The main explanation for this underperformance is not related to the heightened political debate about the climate transition but simply to the increase in interest rates that started in 2022. Indeed, the mean-reversion in worldwide interest rates has put an end on the capex deflation area. It increased the costs of financing for companies that are active in the environmental transition, which tend to be capital-intensive.

Figure 3 reports the link between capex to sales and the relative performance of the environmental activities. Capital-intensive activities (water distribution, power distribution, sustainable transportation) underperformed significantly in 2023. Even if it is less capital-intensive, power storage underperformed partly because of its high sensitivity to interest rates as most cashflows are occurring far in the future. Sustainable building materials is a low capital intensity activity with very low cashflow duration. This explains its outperformance in 2023.

Figure 3. The impact of capital expenditures on 2023 relative performance

Source: Asteria Investment Managers, S&P Capital IQ, MSCI, and Bloomberg. Benchmark: MSCI ACWI net total return. Performance relative to MSCI ACWI is equally weighted, gross of fees. Median values are used to measure capital expenditures to sales and equity duration for each group of companies1. Equity duration measures the sensitivity of the equity price to changes in interest rates2.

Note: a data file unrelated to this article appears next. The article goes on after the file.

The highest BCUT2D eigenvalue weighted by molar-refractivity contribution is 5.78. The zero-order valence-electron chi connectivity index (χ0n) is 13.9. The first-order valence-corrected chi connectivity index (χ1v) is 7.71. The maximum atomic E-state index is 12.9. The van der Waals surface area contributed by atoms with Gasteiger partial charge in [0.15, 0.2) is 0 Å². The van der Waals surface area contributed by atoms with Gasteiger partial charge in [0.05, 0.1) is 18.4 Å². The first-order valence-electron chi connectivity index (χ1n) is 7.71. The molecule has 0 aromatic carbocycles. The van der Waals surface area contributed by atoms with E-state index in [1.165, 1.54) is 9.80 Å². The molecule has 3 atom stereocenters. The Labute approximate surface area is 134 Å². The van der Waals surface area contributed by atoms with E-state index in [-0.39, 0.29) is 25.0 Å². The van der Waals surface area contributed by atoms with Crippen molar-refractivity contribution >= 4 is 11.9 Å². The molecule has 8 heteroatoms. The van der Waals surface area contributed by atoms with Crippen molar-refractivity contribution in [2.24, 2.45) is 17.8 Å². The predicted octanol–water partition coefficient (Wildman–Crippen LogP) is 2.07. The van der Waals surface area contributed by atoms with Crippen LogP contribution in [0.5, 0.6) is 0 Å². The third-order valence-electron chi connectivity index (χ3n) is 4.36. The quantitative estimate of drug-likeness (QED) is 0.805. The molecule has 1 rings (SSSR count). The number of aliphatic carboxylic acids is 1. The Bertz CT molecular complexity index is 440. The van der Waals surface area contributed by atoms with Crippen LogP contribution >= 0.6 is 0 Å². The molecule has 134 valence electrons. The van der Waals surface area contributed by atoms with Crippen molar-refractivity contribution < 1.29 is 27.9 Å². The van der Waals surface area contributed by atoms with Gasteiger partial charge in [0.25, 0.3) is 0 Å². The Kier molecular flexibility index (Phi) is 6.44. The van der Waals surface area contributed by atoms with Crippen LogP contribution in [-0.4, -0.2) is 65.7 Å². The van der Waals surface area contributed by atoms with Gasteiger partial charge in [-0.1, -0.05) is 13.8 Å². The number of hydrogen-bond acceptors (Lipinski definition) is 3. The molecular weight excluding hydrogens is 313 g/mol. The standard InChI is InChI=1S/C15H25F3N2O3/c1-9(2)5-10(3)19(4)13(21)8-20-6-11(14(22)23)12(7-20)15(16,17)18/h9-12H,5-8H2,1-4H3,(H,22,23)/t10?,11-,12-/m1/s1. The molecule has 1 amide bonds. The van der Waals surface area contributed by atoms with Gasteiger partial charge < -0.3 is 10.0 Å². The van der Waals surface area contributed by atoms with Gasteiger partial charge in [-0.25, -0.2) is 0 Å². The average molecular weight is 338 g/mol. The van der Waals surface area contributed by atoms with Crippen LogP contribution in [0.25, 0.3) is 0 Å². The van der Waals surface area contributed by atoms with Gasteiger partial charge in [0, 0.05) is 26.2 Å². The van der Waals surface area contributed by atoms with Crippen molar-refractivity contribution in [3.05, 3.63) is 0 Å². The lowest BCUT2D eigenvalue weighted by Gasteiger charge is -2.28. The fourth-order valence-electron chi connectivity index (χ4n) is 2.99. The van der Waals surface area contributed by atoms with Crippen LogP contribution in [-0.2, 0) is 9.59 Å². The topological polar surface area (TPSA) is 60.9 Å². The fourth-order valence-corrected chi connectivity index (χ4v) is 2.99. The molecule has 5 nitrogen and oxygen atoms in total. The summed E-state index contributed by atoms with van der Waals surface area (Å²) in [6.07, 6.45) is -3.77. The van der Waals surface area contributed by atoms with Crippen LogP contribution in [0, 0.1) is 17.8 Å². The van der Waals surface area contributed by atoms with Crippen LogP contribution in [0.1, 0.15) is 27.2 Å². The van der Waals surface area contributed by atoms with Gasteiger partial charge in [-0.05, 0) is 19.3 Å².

The bright spots for 2024

Rates high for longer but not much higher

Around 80% of global installed wind and solar capacity has been put online and financed in a low-rate environment. Investors’ perception is that the roll-out of the low-carbon transition has been made possible by a low-rate environment. It is true that higher rates will continue to put pressure on the financing costs, however, as shown in Figure 4, most activities that are required to achieve the transition have the capacity to absorb these costs because they have the pricing power to do so. Sustainable transportation (railroad, EV, etc.) is more under pressure given the high level of capex of the activity. In the renewable energy space, power storage companies (e.g. battery producers) have a low pricing power but contained capex needs as well. Nevertheless, these latter two activities are expected to benefit from strong government support both in Europe (European Green Deal) and in the U.S. (Inflation Reduction Act).